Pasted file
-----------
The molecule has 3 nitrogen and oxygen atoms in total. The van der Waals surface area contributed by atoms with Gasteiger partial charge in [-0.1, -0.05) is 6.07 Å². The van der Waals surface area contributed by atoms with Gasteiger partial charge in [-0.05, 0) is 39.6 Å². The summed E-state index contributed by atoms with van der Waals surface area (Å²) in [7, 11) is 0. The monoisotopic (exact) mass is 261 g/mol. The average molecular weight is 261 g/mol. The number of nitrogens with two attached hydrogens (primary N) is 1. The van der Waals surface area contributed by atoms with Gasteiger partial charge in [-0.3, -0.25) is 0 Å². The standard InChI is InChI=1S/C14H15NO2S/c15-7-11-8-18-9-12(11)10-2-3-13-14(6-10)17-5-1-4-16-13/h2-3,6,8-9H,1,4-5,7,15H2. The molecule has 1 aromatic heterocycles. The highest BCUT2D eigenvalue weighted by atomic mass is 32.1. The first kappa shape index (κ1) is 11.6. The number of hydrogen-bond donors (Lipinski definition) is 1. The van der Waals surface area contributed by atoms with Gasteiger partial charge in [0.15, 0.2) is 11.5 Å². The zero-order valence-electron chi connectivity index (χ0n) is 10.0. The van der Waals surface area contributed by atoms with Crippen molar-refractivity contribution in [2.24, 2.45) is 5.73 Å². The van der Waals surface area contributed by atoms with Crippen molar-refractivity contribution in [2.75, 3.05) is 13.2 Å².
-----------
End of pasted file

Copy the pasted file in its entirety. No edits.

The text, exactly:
The molecule has 3 nitrogen and oxygen atoms in total. The van der Waals surface area contributed by atoms with Gasteiger partial charge in [-0.1, -0.05) is 6.07 Å². The van der Waals surface area contributed by atoms with Gasteiger partial charge in [-0.05, 0) is 39.6 Å². The summed E-state index contributed by atoms with van der Waals surface area (Å²) in [7, 11) is 0. The monoisotopic (exact) mass is 261 g/mol. The average molecular weight is 261 g/mol. The number of nitrogens with two attached hydrogens (primary N) is 1. The van der Waals surface area contributed by atoms with Gasteiger partial charge in [-0.3, -0.25) is 0 Å². The standard InChI is InChI=1S/C14H15NO2S/c15-7-11-8-18-9-12(11)10-2-3-13-14(6-10)17-5-1-4-16-13/h2-3,6,8-9H,1,4-5,7,15H2. The molecule has 1 aromatic heterocycles. The highest BCUT2D eigenvalue weighted by atomic mass is 32.1. The first kappa shape index (κ1) is 11.6. The number of hydrogen-bond donors (Lipinski definition) is 1. The van der Waals surface area contributed by atoms with Gasteiger partial charge in [0.15, 0.2) is 11.5 Å². The zero-order valence-electron chi connectivity index (χ0n) is 10.0. The van der Waals surface area contributed by atoms with Crippen molar-refractivity contribution in [2.24, 2.45) is 5.73 Å². The van der Waals surface area contributed by atoms with Crippen molar-refractivity contribution in [2.75, 3.05) is 13.2 Å².